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Jayvee Fernandez on Malu Fernandez’s latest on blogging

Malu Fernandez, the writer who has spurred the wrath of the OFW blogosphere has written an article on blogging. I wrote my fairly fair coverage of that event and now I’m going to ride on the search engine stream of sharing her last name with my own thoughts on her article:

Just this morning I got a text telling me to check out some blog with juicy gossip about the so called “Gucci Gang” curiously enough I logged on and read all the gossip and juicy details. Whether or not the stories were true I didn’t really care to find out nor do I care to be involved.

Dear Malu, the reality is that blogs meant to harm divulge gossip can’t be controlled. A lot of writers, stylists, editors, and photographers in the publishing industry are thankful not to have been mentioned in some of the more popular gossip blogs (like ChikaTime for instance – which is a guilty pleasure read of mine yet I feel bad because I do know some of the industry people mentioned). But I guess no one is saved from the controversies no matter how small. We all have our skeletons and no matter how well we hide them, the blogosphere – even in the form of offline banter, picks it up. To say that you don’t care to be involved may not actually be a choice because one day, it may just haunt us with something we did in the past.

The difference between a journalist and a blogger is that journalists have to adhere to certain guidelines that govern the freedom of speech. And whatever a journalist chooses to write about—be it popular or unpopular—we do not hide behind an anonymous name and are resigned to the fact that we have to take as much as we dish out.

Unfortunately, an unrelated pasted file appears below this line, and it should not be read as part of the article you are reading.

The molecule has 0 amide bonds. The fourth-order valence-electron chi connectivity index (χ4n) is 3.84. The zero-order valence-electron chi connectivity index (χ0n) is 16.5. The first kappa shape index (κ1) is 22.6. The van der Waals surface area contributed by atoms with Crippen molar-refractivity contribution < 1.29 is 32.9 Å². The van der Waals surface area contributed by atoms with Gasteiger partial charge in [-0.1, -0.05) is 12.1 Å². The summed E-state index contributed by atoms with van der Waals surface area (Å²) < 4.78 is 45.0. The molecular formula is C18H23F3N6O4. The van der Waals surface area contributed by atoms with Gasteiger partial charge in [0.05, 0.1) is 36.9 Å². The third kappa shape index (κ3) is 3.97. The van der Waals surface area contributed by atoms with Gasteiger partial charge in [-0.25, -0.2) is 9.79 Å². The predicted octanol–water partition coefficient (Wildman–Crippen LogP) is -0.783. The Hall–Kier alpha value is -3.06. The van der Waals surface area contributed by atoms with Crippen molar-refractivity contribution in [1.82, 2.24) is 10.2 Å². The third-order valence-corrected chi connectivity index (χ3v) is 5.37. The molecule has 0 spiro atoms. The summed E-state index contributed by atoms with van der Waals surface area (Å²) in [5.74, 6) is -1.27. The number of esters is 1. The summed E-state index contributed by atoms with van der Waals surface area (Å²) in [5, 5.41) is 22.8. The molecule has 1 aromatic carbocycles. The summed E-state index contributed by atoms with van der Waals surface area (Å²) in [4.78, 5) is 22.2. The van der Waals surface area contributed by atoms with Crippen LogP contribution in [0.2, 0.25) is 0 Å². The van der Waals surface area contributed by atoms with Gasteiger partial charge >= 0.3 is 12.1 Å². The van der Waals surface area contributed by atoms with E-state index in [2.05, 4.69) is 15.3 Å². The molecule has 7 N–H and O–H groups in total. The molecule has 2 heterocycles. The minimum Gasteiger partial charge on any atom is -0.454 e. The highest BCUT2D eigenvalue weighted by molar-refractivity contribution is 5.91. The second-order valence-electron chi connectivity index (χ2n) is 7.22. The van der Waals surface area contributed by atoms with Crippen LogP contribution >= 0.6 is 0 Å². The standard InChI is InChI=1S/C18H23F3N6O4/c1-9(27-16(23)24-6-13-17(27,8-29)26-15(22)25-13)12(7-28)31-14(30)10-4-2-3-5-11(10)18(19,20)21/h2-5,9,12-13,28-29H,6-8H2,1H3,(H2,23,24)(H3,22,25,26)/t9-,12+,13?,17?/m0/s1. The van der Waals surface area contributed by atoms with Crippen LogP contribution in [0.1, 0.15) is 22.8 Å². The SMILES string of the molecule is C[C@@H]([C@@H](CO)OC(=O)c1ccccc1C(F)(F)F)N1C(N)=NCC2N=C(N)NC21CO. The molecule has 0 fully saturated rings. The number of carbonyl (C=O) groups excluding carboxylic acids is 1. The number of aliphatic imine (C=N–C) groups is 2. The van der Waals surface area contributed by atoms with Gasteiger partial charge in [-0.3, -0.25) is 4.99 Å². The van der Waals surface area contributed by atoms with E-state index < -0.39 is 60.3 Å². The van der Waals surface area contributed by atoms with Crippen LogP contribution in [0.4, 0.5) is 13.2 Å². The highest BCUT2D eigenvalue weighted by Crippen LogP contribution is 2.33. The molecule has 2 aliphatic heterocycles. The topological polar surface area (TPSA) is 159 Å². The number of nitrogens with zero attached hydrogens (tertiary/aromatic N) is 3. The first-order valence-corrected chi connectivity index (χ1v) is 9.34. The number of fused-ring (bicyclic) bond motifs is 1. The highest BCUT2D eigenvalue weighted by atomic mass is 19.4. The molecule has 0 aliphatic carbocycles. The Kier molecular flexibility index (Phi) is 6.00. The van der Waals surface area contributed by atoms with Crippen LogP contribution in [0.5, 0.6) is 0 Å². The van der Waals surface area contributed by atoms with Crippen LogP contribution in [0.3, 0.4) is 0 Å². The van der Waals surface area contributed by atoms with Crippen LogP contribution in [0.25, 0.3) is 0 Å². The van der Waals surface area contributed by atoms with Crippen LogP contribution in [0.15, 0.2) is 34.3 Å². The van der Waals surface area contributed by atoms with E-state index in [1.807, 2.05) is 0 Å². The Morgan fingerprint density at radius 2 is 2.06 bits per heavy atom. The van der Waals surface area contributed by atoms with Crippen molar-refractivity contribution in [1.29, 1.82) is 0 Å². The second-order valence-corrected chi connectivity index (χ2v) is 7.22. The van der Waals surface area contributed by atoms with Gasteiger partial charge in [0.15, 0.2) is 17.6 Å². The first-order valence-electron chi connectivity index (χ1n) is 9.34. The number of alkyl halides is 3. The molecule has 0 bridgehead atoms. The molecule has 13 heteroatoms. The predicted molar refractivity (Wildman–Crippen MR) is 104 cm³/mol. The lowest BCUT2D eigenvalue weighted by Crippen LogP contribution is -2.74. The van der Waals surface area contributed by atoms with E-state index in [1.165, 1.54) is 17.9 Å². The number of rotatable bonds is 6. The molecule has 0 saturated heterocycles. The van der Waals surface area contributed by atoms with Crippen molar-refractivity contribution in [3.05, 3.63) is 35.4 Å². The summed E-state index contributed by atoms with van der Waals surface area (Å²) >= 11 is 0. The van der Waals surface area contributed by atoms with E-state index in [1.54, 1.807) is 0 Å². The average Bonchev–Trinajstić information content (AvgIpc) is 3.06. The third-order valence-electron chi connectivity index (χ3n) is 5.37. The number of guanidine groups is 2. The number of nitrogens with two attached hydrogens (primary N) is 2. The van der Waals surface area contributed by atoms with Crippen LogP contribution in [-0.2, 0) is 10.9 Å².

Not always true. Some journalists hide under pen names to escape certain political or corporate … well … “restrictions”. As a corollary, some bloggers are journalists … likewise some journalists are bloggers. What differentiates a blogger from a journalist? I think it has more to do with the medium of conveyance, and not the message. I could be wrong. Nowadays its a very thin line. Especially when we talk of influence of the medium and the writer.

However, I simply detest people who place vicious comments and slanderous statements in blogs yet sign their messages as ‘anonymous.’

I agree. Bad no?

Perhaps it is the Filipino culture to foster backstabbing because they never mean what they say face to face. Just how many times have you dealt with co-workers who will smile in your face when you ask them to perform a task or engage in just plain conversation, when in fact they are quite uncomfortable with the situation and are forced to do what they absolutely detest with a smiling face.

There is truth to this but it is not an absolute. Some bloggers have dealt with controversial issues and made amends by sorting things out. Yes the behavior can be attributed to this mentality but we can’t stereotype the nation nor the culture. It’s like saying all Asians know some form of Kung Fu.

It’s just like all this hullabaloo about ousting GMA. You deposed ERAP in Edsa Dos. Now you’re unhappy with his replacement. Make up your minds.

I agree.

I suppose I started some kind of trend by eliciting nasty comments and reactions via blog because of my indiscretion.

No you didn’t. Welcome to the club. 🙂

By Jayvee Fernandez

Jayvee Fernandez is a tech enthusiast and sitting Techbology Editor for The Philippine STAR.

He is also an EAN certified SCUBA Diver and underwater photographer based in Metro Manila, Philippines. His photos and videos have appeared in various international and local publications including Random House Germany, Discovery Channel Canada, and CNN.

15 replies on “Jayvee Fernandez on Malu Fernandez’s latest on blogging”

she attracts attention by talking about the very people who she knows can make her famous, again. only shows how badly she needs the attention and the media mileage that bloggers give her, positive or otherwise. noemi’s right. ignore her.

I’ve given my comment to other blog sites already.
Hehehe. ‘Nuff said.

She is taunting us bloggers to give her another 15 minutes of fame. She had a taste and now she wants more. Shall we give it to her? I say “Nay!”

So there.

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